Survive on credit! People are borrowing more than they are depositing in banks.

The financial habits of Indian people have changed in the last few years. A recent report paints a worrisome picture in this regard. The report shows that Indian households are borrowing more than they deposit in banks. This series has been going on continuously for the last three years.

Indians deposited so much money

Citing an Echoscope report by Motilal Oswal Financial Services, Business Standard reported that for the past three years, Indian households have been borrowing more money than they are depositing in banks. According to the report, during the first 9 months of the financial year 2023-24 i.e. April to December 2023, the money deposited by Indian households in banks is equivalent to 4.5% of the country’s GDP.

Took so many loans from banks in 9 months

The report also states that during April to December 2023, Indians borrowed from banks equivalent to 4.9 percent of GDP. Meaning, in the first 9 months of FY 2023-24, Indian households borrowed more from banks than they deposited in banks. Worryingly, this is not a recent trend but has been going on for the last three financial years.

Debt has reached historic highs.

A look at the total debt figures of Indian households gives an idea of ​​the seriousness of the financial situation. Total bank credit to Indian households reached its highest level in December 2023, with total credit reaching 40 percent of GDP, the report showed. On the other hand, net fiscal savings fell to an all-time low of below 5 percent.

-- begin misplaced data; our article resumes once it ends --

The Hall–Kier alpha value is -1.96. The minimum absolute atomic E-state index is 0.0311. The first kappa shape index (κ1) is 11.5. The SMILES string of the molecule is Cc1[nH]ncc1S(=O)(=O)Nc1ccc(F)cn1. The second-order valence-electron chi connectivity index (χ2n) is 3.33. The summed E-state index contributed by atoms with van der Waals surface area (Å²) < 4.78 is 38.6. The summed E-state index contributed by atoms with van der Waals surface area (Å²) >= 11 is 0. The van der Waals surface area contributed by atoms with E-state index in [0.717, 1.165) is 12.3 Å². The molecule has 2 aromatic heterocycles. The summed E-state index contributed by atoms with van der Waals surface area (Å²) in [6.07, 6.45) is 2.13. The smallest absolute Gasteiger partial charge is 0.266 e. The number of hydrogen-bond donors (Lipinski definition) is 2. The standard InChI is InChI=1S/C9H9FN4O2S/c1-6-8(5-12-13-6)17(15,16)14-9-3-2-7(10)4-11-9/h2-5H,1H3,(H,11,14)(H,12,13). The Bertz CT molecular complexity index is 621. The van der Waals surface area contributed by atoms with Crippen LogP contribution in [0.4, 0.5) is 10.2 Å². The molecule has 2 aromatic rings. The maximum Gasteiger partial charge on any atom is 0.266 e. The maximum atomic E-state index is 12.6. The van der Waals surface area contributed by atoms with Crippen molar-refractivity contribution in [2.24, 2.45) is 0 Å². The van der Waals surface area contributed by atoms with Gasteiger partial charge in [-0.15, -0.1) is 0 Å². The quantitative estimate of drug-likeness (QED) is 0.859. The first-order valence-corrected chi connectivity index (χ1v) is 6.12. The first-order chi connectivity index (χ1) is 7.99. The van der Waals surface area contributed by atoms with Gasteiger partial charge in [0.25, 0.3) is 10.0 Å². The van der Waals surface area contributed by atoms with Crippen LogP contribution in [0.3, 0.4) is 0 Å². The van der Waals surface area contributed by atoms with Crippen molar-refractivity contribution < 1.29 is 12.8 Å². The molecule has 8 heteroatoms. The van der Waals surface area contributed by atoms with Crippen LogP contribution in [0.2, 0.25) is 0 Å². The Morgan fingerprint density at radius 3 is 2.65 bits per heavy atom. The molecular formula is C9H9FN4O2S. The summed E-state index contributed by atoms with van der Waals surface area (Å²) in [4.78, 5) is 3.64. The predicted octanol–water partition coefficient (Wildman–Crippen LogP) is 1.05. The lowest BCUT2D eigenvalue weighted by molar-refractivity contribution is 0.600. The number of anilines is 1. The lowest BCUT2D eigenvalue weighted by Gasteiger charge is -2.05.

This is the Reserve Bank data.

Earlier, such information was also revealed in the data of the Reserve Bank. Net financial savings of Indians fell to 5.1 percent of GDP in fiscal 2022-23, the lowest level in nearly five decades, Reserve Bank data showed. The figure was 7.2 percent of GDP a year earlier in the fiscal year 2021-22. On the other hand, annual fiscal liabilities have increased from 3.8 percent of GDP in FY 2021-22 to 5.8 percent of GDP in 2022-23.

These factors are most responsible.

Motilal Oswal’s report states that factors such as modest growth in people’s incomes, rapid growth in consumption and increased physical savings practices are responsible for the decline in bank deposits of Indian households and increase in loans from banks. Many experts believe that over time, risk-taking for investment is becoming more acceptable among people, especially the younger generation. In such a situation, instead of parking/depositing money in banks, people invest it in instruments with better return prospects.

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